Scorched Earth

We moved to San Elijo Hills in 2005. At the time, I was training for triathlons and just starting to get into trail running. One of the things that drew me to the area was the extensive trail network. I started with the wide, manicured paths that led to the schools and grocery store, then as the distances grew, I became more adventurous, covering more trail miles and discovering an amazing network of beautiful trails surrounding our dense suburban neighborhood. The wilderness was outside my door, and it became my playground.

Early fires on Double Peak
It has been a particularly dry year in Southern California, so when the fires started, the trails really didn’t stand a chance. When I saw the flames on top of Double Peak, my heart broke. One of the nice things about keeping a blog like this is that it preserves so many good memories. I did a quick search on Double Peak in these pages, and so many good things popped out, Mother’s Day hikes, early morning runs with friends, a run in remembrance of a departed dog, countless sunrises and sunsets, Fourth of July hikes with my oldest daughter for the best vantage point in the county, the start and finish line of our underground trail marathon, and hill repeats that made me throw up. I have an intimate relationship with that hill, and to see it on fire floored me.

At the start of the Inaugural San Elijo Trail Marathon

I didn't want to run up there today. I wanted to ignore it, to wait and experience it with the friends that I have shared so many miles with, but as I sat in my office in the shadow of the Peak, I felt like my heart was being squeezed with cables, and I knew that I had to go see it.

It was what I imagined it to be, skeletons of trees and black earth everywhere, tracks from fire trucks and bulldozers, small patches still smoldering and the smell of burnt wood, but the trail was still there.

I have run in some amazing places, but these trails are home to me. They have made me a better runner, and I have left hundreds of thousands of footprints in their brown dirt, discovering new routes, linking together old ones, and being absolutely crushed by the sun and the steepness, and while the trails may seem insignificant, and rightly so when compared to peoples’ lives and houses, they have a special meaning to me as they fuel my passion and have made me the runner that I am today.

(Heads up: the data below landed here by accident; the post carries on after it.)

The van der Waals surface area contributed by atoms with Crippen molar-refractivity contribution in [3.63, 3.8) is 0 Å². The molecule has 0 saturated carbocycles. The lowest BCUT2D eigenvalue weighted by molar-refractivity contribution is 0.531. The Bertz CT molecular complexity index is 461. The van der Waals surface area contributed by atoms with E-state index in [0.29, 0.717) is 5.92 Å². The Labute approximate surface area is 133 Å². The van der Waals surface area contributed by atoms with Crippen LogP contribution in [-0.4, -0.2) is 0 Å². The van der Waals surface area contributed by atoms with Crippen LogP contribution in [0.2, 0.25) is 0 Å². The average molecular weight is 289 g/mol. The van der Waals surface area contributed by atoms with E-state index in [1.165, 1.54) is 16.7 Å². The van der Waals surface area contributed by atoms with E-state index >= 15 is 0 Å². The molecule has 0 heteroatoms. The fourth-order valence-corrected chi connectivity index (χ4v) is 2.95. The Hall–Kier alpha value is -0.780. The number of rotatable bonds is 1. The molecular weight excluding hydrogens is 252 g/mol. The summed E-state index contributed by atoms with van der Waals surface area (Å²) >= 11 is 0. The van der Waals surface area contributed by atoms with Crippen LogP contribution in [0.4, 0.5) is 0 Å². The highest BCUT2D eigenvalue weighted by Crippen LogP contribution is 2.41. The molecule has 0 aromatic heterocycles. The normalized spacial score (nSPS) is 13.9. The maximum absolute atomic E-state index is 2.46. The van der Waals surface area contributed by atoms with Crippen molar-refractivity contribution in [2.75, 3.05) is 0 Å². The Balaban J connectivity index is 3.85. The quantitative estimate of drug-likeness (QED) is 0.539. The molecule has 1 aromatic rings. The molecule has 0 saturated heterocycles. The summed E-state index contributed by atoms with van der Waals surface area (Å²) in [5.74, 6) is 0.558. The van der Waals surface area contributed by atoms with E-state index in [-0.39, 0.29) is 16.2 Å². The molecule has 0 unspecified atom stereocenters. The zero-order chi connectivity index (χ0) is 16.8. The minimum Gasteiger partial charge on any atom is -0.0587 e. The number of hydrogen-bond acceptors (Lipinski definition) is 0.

I went solo today, because those have always been my hardest runs, the runs that build fitness, the runs that turn into walks, and eventually incoherent stumbles with not enough water and not enough strength. I have been burned out there to the ground, but those are the runs that make the good ones possible.

During the last race I ran, the Leona Divide 50K, I thought about one of those runs. It was a 28 miler where I started with a couple friends who pulled off one by one, leaving me alone at the end to climb up the back side of Double Peak. I thought of that run whenever I was feeling down in the race, and I remembered how awful that run was, and how it took me to a place that hurt, and I remembered the top of the climb, sitting on a park bench near the telescope on Double Peak, avoiding eye contact with the few other people up there as I sat with my head between my legs, spitting, drooling, and trying to hold it together. I knew that if I could get through a run like that, I could finish the race. Those are the runs that build strength, the runs that burn you to the ground, to your base, and allow you to grow into something better.

The base trails are still out there, and as I made the steep climb, I saw a ribbon tied on a branch. It was probably placed there by a firefighter, an all clear sign, or a line of defense, but to me and to anyone who has ever run a trail race, it’s a trail marker, a sign that everything is going to be okay, and that you are on the right track.

There is something stark and beautiful about the trails now, a fertile ground ready for rebirth. I’ll be out there looking for the change, and the new growth in the hills, and I look forward to being cut down to the base, covering the trails with footprints and sweat, and growing with the trails that are my home.

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